I know I usually write about my work or my children or parenting in general, but today I wanted to write about a project I have going on strictly for myself.
To start off, here's a version of the piece I am talking about: http://www.youtube.com/watch?v=vesrqFeq9rU .
I started playing violin when I was three and a half years old using the Suzuki Talent Education Method (http://en.wikipedia.org/wiki/Suzuki_method). Also known as the "mother tongue method," the idea is that you listen to the pieces you will be learning at least an hour every day and then you learn to play through rote memorization. In other words, you soak your brain in the specific tunes and when you pick up the instrument you are more readily able to reproduce it. The down side of this method, for me, was the deemphasis of note reading. The up side is that at age 25 I was able to pick up my violin after having played about three times in 4 years and join an Irish Punk band and hold my own.
Suzuki was popular in my area growing up. Most of the schools had programs that started in grade 5, though that was late for a Suzuki student to start, it worked well for many. Kids who started with private teachers around the same age as I did, some even younger, tended to accelerate quickly and there were flocks and flocks of tiny Suzuki-near-virtuosos under the age of 8. I was NOT one of them.
I struggled with practicing, because my mom played so well and I expected that just listening was really all I had to do. I was frustrated because I wanted to PLAY like she did, vibrato, double stops, all that. I squeaked and sqawked out a million versions of Twinkle and the Suzuki Variations of it before I sounded at all good. Meanwhile, my teacher cut back on her student load during her maternity leave and asked my mom to take on some of her students. I was one who was to learn from my mom. It was an oil and water situation. I started piano when I was five from a teacher in the next neighborhood. That was much better, though I distinctly remember spinning on the piano stool instead of practicing some tune I associated with bumblebees. I really didn't like practicing.
My mom kept teaching, so I heard lots of kids playing in our basement when I got home from school for years and years. I guess I kept playing enough violin between my mom's Group Lessons (another big part of Suzuki's theory) and the summer camp she ran with other teachers, because when I switched schools in 5th grade I played in the orchestra. In sixth grade I was the concert mistress. I am still unsure about how that happened. Is it possible I really did read music that well then? I guess that was the benefit of piano lessons. But did I really sound that good? I must have, because I was able to pick up the violin from time to time in college and work through a tune or two.
After college graduation, I joined that punk band and took some Irish Fiddle lessons. I re-learned how to read music for the third or fourth time. That was about 12 years ago, so here I am today.
My fascination with this piece began when I began taking lessons and attending concerts. The Suzuki Method as practiced in my area growing up involved many mall concerts with all of us sitting on the ground waiting till they "played down" from the higher level pieces to the ones even kids who were not yet using fingers would play along to (Twinkle, Twinkle, Little Star included). It was moving, powerful, not quite melancholy. I wanted to play it! But the closest I got was the Vivaldi in A minor (http://www.youtube.com/watch?v=UQWj_B8zsFA) , and technically, I skipped ahead a lot to learn that one. I can still muddle through it though. Sort of.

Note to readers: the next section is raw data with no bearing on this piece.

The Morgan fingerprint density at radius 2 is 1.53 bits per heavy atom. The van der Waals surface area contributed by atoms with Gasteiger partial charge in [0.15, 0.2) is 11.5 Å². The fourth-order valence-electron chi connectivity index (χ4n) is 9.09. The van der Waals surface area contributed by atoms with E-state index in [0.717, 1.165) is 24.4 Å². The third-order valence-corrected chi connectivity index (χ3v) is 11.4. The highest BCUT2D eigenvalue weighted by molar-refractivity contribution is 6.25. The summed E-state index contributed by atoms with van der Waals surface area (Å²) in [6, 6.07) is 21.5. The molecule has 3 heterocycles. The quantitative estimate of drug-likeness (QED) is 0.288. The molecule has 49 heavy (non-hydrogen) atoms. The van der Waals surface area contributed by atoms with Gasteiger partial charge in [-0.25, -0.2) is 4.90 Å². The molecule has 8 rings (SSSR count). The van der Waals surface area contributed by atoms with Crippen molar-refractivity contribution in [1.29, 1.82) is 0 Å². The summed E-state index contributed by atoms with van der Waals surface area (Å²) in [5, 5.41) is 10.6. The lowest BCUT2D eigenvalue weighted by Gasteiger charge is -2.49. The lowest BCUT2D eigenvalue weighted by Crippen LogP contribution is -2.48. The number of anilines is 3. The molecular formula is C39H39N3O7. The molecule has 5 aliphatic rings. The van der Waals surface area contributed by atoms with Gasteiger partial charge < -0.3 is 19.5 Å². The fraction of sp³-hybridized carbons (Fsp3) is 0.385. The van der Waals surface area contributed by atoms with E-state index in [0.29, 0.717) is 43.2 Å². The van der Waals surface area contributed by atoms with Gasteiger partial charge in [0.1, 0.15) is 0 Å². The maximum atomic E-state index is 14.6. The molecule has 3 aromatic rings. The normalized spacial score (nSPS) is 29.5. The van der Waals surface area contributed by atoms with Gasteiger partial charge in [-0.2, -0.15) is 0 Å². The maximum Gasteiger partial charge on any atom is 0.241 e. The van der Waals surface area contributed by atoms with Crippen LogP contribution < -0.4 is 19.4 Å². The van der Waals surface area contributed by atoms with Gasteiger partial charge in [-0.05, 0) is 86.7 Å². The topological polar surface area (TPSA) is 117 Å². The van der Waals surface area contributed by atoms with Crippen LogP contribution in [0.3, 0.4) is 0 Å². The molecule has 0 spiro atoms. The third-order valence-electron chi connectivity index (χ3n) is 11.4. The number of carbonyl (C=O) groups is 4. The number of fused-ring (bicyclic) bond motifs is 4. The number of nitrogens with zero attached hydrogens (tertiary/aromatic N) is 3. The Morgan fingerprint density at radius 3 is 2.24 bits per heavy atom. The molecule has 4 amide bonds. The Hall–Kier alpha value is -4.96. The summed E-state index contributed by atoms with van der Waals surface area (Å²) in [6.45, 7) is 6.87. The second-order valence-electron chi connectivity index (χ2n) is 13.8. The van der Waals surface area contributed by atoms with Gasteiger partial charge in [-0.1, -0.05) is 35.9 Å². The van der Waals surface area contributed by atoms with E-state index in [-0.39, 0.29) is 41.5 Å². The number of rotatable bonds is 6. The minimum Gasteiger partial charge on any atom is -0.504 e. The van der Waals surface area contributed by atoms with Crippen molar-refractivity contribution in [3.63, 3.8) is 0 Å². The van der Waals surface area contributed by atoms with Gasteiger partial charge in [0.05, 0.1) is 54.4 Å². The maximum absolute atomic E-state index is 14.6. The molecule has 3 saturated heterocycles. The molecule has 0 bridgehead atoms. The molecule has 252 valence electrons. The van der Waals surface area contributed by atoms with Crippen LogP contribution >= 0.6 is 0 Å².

So, back to the oil and water, remember, my mom and I not working quite so well together as student and teacher? Well, a few years back I decided I wanted to learn this piece. Somewhere in there, my plan fell apart, possibly when my dad got terminally ill. But last visit to my mom's house, I decided to be bold and bring my violin (as well as my kids' tiny violins for their lessons). I got it out, and said,"Ok, where's the sheet music for the Bach Double? It's time for me to learn it." Surprised, she obliged. We worked on it for about fifteen minutes. She played it, reminded me about some sharps, flats, low 2's and gave me my homework. I am to learn the first violin part. I wish I had stuck it out more and that this could have been me: http://www.youtube.com/watch?v=JLqjNaSEpV0&feature=related . But I will happily play along with this kind lady who put this tutorial up http://www.youtube.com/watch?v=JLqjNaSEpV0&feature=related so, if I am lucky, I can get to something like this http://www.youtube.com/watch?v=Ey3358wX8E0 (minus the chamber orchestra) and play with my mom at her Matinee Musicale group while she's still active.
See here's the thing. My mom turns 80 this year. She plays tennis, takes Zumba and aerobics classes, does nautilus, and plays in the community orchestra as well as her Matinee Musicale group. She volunteers at her church teaching and serving at regular potlucks. She keeps so busy it is hard for us to get together some months, even though she's only an hour and a half away.
So truly, this is for me, something I always wanted. And the reason I always wanted to learn this particular piece is simiple, you can't play it alone and have it mean what it means or sound as it should. This is the peice that I want to learn, so my mom and I can finally take her oil and my water and shake it up so it makes something. This is the piece that I want to live the rest of my life knowing I played with my mom.
And now, I'll go to that tutorial and practice for 15 minutes or so, before I attend to the myriad of work-related tasks, household chores and so forth. And I'll screw up a ton and sound squeeky and miss notes all over the place, all the while thinking about playing this with my mom. She doesn't know that this is so important to me. But it is.